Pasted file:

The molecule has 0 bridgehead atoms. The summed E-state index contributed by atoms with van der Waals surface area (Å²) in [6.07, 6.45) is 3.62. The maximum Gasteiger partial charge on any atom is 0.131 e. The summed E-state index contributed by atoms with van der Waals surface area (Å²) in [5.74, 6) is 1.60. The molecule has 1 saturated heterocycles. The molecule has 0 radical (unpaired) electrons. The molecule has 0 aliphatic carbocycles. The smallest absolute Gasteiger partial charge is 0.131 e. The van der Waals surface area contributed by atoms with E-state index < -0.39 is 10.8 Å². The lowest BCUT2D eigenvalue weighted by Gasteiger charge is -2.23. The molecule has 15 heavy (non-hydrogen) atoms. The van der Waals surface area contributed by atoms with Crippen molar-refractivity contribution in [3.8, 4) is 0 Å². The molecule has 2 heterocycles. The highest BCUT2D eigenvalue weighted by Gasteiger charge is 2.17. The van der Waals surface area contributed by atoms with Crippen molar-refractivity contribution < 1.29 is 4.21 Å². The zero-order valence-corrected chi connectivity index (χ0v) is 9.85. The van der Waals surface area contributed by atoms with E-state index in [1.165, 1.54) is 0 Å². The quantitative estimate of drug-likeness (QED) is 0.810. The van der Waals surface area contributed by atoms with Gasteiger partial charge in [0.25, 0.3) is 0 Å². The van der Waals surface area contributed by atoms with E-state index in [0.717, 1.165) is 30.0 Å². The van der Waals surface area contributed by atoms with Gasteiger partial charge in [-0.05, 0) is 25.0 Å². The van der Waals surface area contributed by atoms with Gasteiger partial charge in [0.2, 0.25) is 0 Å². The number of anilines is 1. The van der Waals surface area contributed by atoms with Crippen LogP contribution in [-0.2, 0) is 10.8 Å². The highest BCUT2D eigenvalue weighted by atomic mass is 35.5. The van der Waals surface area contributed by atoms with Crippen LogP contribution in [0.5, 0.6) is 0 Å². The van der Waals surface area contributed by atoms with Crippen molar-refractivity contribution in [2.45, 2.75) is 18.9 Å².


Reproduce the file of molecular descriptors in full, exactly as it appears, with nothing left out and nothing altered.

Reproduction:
The molecule has 0 bridgehead atoms. The summed E-state index contributed by atoms with van der Waals surface area (Å²) in [6.07, 6.45) is 3.62. The maximum Gasteiger partial charge on any atom is 0.131 e. The summed E-state index contributed by atoms with van der Waals surface area (Å²) in [5.74, 6) is 1.60. The molecule has 1 saturated heterocycles. The molecule has 0 radical (unpaired) electrons. The molecule has 0 aliphatic carbocycles. The smallest absolute Gasteiger partial charge is 0.131 e. The van der Waals surface area contributed by atoms with E-state index < -0.39 is 10.8 Å². The lowest BCUT2D eigenvalue weighted by Gasteiger charge is -2.23. The molecule has 15 heavy (non-hydrogen) atoms. The van der Waals surface area contributed by atoms with Crippen molar-refractivity contribution in [3.8, 4) is 0 Å². The molecule has 2 heterocycles. The highest BCUT2D eigenvalue weighted by Gasteiger charge is 2.17. The van der Waals surface area contributed by atoms with Crippen molar-refractivity contribution < 1.29 is 4.21 Å². The zero-order valence-corrected chi connectivity index (χ0v) is 9.85. The van der Waals surface area contributed by atoms with E-state index in [1.165, 1.54) is 0 Å². The quantitative estimate of drug-likeness (QED) is 0.810. The van der Waals surface area contributed by atoms with Gasteiger partial charge in [0.25, 0.3) is 0 Å². The van der Waals surface area contributed by atoms with E-state index in [0.717, 1.165) is 30.0 Å². The van der Waals surface area contributed by atoms with Gasteiger partial charge in [-0.05, 0) is 25.0 Å². The van der Waals surface area contributed by atoms with Gasteiger partial charge in [0.2, 0.25) is 0 Å². The number of anilines is 1. The van der Waals surface area contributed by atoms with Crippen LogP contribution in [-0.2, 0) is 10.8 Å². The highest BCUT2D eigenvalue weighted by atomic mass is 35.5. The van der Waals surface area contributed by atoms with Crippen LogP contribution in [0.5, 0.6) is 0 Å². The van der Waals surface area contributed by atoms with Crippen molar-refractivity contribution in [2.45, 2.75) is 18.9 Å².